The Ari z"l gives this verse a twist and learns it in a novel fashion. The reason for these curses is that when we did not serve Hashem, we did it with happiness, which means that when we were doing sins, we did them with a good feeling rather than with regret and remorse.
This has to teach us that not only our actions count but even our attitudes while doing these actions. If we end up doing something wrong, we have to feel badly even while doing it so that it's not considered as if we did the wrong thing with happiness. One of the methods of following this advice is by doing misvot with happiness. If we feel good when doing the right thing, even if we sometimes fall and do the wrong thing it will not be with joy but with reluctance and hopefully regret. That way we will tend to increase those things which we associate with happiness, which are the misvot, and stay away from those things which we are doing without happiness! Shabbat Shalom. Rabbi Shmuel Choueka
Buying new computer equipment or any electronic device is a matter of timing. When contemplating a major purchase of a product that you don’t know much about, a good approach is to request help from someone familiar with the subject. This “expert” may be a computer geek, a phone freak, an audiophile, or someone who spends hours reading about and “shopping” the product you are interested in acquiring. By asking someone who knows, you minimize your chances of making a wrong choice in the over-abundant, complex consumer market.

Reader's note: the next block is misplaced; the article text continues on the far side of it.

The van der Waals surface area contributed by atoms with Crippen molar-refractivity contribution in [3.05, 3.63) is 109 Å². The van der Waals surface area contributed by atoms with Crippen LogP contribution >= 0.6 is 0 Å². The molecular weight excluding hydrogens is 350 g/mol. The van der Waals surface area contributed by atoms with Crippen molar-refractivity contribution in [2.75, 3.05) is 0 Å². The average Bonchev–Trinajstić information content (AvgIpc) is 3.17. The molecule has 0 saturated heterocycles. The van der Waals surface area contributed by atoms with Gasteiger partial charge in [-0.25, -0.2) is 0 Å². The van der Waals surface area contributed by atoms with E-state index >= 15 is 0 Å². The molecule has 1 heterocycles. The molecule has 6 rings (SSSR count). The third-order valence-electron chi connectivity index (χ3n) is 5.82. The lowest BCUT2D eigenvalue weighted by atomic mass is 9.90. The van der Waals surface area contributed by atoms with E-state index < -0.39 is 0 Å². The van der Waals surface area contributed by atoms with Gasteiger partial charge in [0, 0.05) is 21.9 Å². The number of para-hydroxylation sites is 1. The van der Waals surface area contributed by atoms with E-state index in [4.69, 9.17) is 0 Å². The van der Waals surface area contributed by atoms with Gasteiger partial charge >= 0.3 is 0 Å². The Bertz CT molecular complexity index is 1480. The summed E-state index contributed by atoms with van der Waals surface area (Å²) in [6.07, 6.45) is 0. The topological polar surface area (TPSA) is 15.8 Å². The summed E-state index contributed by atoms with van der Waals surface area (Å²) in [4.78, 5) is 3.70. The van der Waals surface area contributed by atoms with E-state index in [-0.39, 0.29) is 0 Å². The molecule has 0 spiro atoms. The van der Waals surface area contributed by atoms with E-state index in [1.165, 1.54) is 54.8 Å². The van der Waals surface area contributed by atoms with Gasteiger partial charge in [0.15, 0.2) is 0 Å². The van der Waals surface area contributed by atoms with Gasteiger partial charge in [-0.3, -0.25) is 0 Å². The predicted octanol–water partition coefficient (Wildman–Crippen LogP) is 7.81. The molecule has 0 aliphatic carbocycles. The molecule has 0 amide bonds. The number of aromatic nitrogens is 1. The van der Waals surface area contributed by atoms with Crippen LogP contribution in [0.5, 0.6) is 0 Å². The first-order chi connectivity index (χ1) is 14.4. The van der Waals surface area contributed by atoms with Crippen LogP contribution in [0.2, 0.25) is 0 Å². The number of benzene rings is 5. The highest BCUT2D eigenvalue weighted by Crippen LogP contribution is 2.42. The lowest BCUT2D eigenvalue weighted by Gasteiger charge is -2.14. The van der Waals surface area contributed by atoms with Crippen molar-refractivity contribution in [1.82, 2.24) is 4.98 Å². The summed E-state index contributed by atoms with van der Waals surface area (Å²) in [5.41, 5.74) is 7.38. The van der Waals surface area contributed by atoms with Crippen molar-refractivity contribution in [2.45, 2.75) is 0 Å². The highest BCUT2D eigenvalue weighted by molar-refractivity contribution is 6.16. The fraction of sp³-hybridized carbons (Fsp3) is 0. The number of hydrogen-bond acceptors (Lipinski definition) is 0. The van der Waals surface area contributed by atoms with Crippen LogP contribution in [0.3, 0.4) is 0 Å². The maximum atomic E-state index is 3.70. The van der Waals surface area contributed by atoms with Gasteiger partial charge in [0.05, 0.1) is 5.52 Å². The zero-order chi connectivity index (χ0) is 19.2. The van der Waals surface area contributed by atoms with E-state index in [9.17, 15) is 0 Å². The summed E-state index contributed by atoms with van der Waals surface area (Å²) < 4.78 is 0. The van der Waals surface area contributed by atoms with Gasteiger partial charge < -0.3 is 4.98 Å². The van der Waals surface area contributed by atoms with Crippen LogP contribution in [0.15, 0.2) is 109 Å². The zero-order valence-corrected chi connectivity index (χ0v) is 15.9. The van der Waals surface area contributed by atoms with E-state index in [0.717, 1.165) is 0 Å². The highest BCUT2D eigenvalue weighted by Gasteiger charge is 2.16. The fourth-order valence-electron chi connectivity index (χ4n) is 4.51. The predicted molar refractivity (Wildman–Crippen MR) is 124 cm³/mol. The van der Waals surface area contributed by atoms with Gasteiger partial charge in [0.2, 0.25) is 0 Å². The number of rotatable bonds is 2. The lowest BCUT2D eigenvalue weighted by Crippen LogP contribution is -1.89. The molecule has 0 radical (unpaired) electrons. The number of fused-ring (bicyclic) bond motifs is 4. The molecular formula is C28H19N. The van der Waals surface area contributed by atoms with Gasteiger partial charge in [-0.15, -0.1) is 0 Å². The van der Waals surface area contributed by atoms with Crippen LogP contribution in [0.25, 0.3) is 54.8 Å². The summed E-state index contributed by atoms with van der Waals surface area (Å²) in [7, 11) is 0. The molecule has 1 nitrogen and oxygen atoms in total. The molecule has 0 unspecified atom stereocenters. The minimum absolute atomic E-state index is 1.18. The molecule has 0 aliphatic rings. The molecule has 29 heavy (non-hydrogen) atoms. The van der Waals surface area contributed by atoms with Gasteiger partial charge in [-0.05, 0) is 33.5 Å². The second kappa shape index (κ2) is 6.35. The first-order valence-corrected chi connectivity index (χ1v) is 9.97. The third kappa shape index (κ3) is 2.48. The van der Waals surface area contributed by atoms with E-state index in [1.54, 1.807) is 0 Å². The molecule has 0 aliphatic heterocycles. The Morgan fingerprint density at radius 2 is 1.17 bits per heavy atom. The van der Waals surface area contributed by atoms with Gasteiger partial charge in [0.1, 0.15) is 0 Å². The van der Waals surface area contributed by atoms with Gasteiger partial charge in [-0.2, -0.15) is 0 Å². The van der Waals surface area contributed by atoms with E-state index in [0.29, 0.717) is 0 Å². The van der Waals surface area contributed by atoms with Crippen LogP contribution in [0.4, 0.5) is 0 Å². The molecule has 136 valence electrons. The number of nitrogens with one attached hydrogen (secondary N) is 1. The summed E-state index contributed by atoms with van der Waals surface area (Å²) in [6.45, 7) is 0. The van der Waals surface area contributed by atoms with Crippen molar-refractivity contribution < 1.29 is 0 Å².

But asking someone who “knows” also presents a pitfall. The expert is not only aware of what is currently in the stores, but is also up to date on the newer, faster, and more feature-packed model that will hit the market very soon. The novice is then apt to decide to wait – and wait – and wait! Why? Because there is always another improvement that will soon be introduced. “Why should I buy the current model when the new one offers so much more?” is the reasoning that holds off many a final decision.
This “wait for the new one” syndrome is habit forming. A person who puts off one decision and then another is eventually transformed from a decisive person who gets things done, to one who is indecisive and accomplishes very little.
When you have the opportunity to finalize a decision and act on it, yet a reason to procrastinate arises, remember: “If not now, when?” (Pirkei Abot 1:14). A moment of decisiveness will help you become a “now” person who gets things done, rather than a “never” person who is always waiting for tomorrow, when the “new model” will come out. (One Minute With Yourself – Rabbi Raymond Beyda)
A quick tip to boost the power of your prayer. Hazal tell us (Masechet Baba Kama Daf 92A) that Hashem loves the tefilot of one Jew for another so much that anyone who prays on behalf of a fellow Jew with similar needs will have his prayer answered first. A special service has now begun to provide people with names of others who find themselves in a similar predicament. You can call with complete anonymity and get the name of someone to pray for and give the name of someone that needs our prayers. The name of the service is Kol Hamitpalel. Categories include: Marriage; Income; Health; To have children etc.